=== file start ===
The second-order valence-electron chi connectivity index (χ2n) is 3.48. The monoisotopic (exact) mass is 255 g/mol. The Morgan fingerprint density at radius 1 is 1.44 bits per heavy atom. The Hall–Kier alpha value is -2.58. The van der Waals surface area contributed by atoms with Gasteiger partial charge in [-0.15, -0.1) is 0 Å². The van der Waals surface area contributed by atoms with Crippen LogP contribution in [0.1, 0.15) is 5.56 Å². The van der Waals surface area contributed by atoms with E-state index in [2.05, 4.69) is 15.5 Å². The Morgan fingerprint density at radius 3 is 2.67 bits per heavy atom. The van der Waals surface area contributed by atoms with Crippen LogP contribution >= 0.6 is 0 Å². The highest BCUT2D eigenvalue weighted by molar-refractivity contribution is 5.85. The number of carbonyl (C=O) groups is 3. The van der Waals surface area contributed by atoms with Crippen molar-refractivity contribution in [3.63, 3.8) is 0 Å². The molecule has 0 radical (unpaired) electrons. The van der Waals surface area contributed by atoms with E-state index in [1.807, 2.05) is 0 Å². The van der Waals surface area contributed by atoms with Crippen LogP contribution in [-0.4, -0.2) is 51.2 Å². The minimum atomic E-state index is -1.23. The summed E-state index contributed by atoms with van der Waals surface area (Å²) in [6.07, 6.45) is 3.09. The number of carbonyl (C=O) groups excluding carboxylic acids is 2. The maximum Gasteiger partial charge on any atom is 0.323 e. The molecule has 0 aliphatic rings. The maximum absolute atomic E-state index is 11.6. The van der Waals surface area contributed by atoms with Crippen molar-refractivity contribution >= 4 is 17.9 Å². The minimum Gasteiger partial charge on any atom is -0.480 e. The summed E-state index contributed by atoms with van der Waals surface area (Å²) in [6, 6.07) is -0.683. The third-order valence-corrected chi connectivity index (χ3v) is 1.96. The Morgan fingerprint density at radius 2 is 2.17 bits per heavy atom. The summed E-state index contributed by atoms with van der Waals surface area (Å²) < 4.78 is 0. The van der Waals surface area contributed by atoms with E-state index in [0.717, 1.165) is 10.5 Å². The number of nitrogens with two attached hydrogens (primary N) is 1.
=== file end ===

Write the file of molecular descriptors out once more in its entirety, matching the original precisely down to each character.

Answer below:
The second-order valence-electron chi connectivity index (χ2n) is 3.48. The monoisotopic (exact) mass is 255 g/mol. The Morgan fingerprint density at radius 1 is 1.44 bits per heavy atom. The Hall–Kier alpha value is -2.58. The van der Waals surface area contributed by atoms with Gasteiger partial charge in [-0.15, -0.1) is 0 Å². The van der Waals surface area contributed by atoms with Crippen LogP contribution in [0.1, 0.15) is 5.56 Å². The van der Waals surface area contributed by atoms with E-state index in [2.05, 4.69) is 15.5 Å². The Morgan fingerprint density at radius 3 is 2.67 bits per heavy atom. The van der Waals surface area contributed by atoms with Crippen LogP contribution >= 0.6 is 0 Å². The highest BCUT2D eigenvalue weighted by molar-refractivity contribution is 5.85. The number of carbonyl (C=O) groups is 3. The van der Waals surface area contributed by atoms with Crippen molar-refractivity contribution in [3.63, 3.8) is 0 Å². The molecule has 0 radical (unpaired) electrons. The van der Waals surface area contributed by atoms with E-state index in [1.807, 2.05) is 0 Å². The van der Waals surface area contributed by atoms with Crippen LogP contribution in [-0.4, -0.2) is 51.2 Å². The minimum atomic E-state index is -1.23. The summed E-state index contributed by atoms with van der Waals surface area (Å²) in [6.07, 6.45) is 3.09. The number of carbonyl (C=O) groups excluding carboxylic acids is 2. The maximum Gasteiger partial charge on any atom is 0.323 e. The molecule has 0 aliphatic rings. The maximum absolute atomic E-state index is 11.6. The van der Waals surface area contributed by atoms with Crippen molar-refractivity contribution >= 4 is 17.9 Å². The minimum Gasteiger partial charge on any atom is -0.480 e. The summed E-state index contributed by atoms with van der Waals surface area (Å²) in [6, 6.07) is -0.683. The third-order valence-corrected chi connectivity index (χ3v) is 1.96. The Morgan fingerprint density at radius 2 is 2.17 bits per heavy atom. The summed E-state index contributed by atoms with van der Waals surface area (Å²) < 4.78 is 0. The van der Waals surface area contributed by atoms with E-state index in [0.717, 1.165) is 10.5 Å². The number of nitrogens with two attached hydrogens (primary N) is 1.